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What To Know About Arm Ahead Of Its IPO 

Illustration of IPO Bubble letters.

Arm Holdings filed plans for a long-awaited public-market debut on Monday, setting the stage for the largest tech listing in almost two years and sparking hopes of an IPO market rebound.

Arm is widely viewed as one of the most important technology companies in the world, with its chip designs included in an estimated 99% of smartphones worldwide as well as a growing number of other devices.

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With that in mind, let’s take a closer look at Arm and its planned IPO.

Why it matters: A successful Arm debut could breathe new life into a depressed IPO market that has paused many venture-backed startups’ plans to go public for the past two years. Notably, SoftBank picked the Nasdaq for the British chip designer’s IPO, snubbing the London Stock Exchange.

Backstory: When SoftBank CEO Masayoshi Son led his company’s purchase of Arm in 2016, he did so as a bet that the so-called Internet of Things would be the “greatest paradigm shift in the history of humankind” and that Arm’s chip designs would be incorporated in many of those connected devices. 

SoftBank tried to sell Arm to Nvidia in 2020 for $40 billion, but the deal was stymied by U.S. and European regulators and ultimately called off last year. 

Son, for his part, has more recently shifted to talking about Arm’s potential role in the “explosive growth” in artificial intelligence technologies, though an analysis of the company’s financials show that AI thus far remains more hope than reality. Nvidia, which is seen as the dominant chipmaker in the AI revolution, has seen its share price more than triple in the past year. It remains a major Arm customer and reportedly has been in talks to be an anchor investor in the IPO.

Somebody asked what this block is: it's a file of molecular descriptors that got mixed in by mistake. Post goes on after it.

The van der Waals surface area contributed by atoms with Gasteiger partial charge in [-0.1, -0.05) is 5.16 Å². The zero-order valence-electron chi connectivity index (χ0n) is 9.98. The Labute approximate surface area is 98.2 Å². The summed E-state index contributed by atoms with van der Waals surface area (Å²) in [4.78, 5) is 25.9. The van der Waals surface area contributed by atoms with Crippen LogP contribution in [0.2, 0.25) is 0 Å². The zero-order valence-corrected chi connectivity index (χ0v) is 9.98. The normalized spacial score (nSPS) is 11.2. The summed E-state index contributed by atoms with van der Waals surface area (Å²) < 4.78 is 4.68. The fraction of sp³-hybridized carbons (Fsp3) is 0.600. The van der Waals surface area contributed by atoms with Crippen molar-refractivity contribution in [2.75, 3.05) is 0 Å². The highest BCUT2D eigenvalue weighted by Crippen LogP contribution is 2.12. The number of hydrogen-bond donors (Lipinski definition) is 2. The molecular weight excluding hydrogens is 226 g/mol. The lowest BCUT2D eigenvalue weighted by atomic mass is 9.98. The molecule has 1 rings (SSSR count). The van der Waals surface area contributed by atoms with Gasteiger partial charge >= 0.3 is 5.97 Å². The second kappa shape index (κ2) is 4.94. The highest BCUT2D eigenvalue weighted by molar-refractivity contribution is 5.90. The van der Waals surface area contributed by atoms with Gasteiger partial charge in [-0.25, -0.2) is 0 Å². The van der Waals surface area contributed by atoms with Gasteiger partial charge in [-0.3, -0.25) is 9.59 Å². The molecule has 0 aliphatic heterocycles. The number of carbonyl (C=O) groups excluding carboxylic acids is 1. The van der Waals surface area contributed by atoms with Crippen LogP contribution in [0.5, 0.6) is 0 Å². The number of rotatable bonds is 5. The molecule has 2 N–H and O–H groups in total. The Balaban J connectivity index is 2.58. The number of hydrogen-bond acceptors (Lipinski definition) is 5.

Key numbers:

  • $60 billion-$70 billion: aimed-for listing valuation for Arm when it debuts on the Nasdaq next month.
  • $2.68 billion: Arm’s revenue in its fiscal year 2023. That’s down a smidge compared to a year earlier, as global smartphone sales slumped, but was offset by higher per-chip revenue.
  • $524 million: Arm’s net income in fiscal year 2023.
  • $8 billion-$10 billion: How much Arm previously aimed to raise in the IPO. That number will be lower, after SoftBank bought the 25% stake it didn’t already directly own from its Vision Fund.
  • $32 billion: How much SoftBank paid for Arm when it bought the company and took it private in 2016.
  • 30 billion: Number of computer chips a year made from Arm’s designs, which are used by around 260 different customers, according to the company. 
  • 6,000: Approximate number of Arm employees globally.
  • 1990: The year Arm was founded, as a joint venture between Acorn Computers, Apple and VLSI Technology.

Who wants a piece: Arm customers including Apple, Intel, Amazon, Nvidia, Microsoft, Google parent Alphabet, Samsung Electronics and TSMC are vying to take a piece of the IPO, Reuters reported, viewing the company’s chip designs as crucial to staying competitive in an era of advanced computing and AI.

Illustration: Dom Guzman

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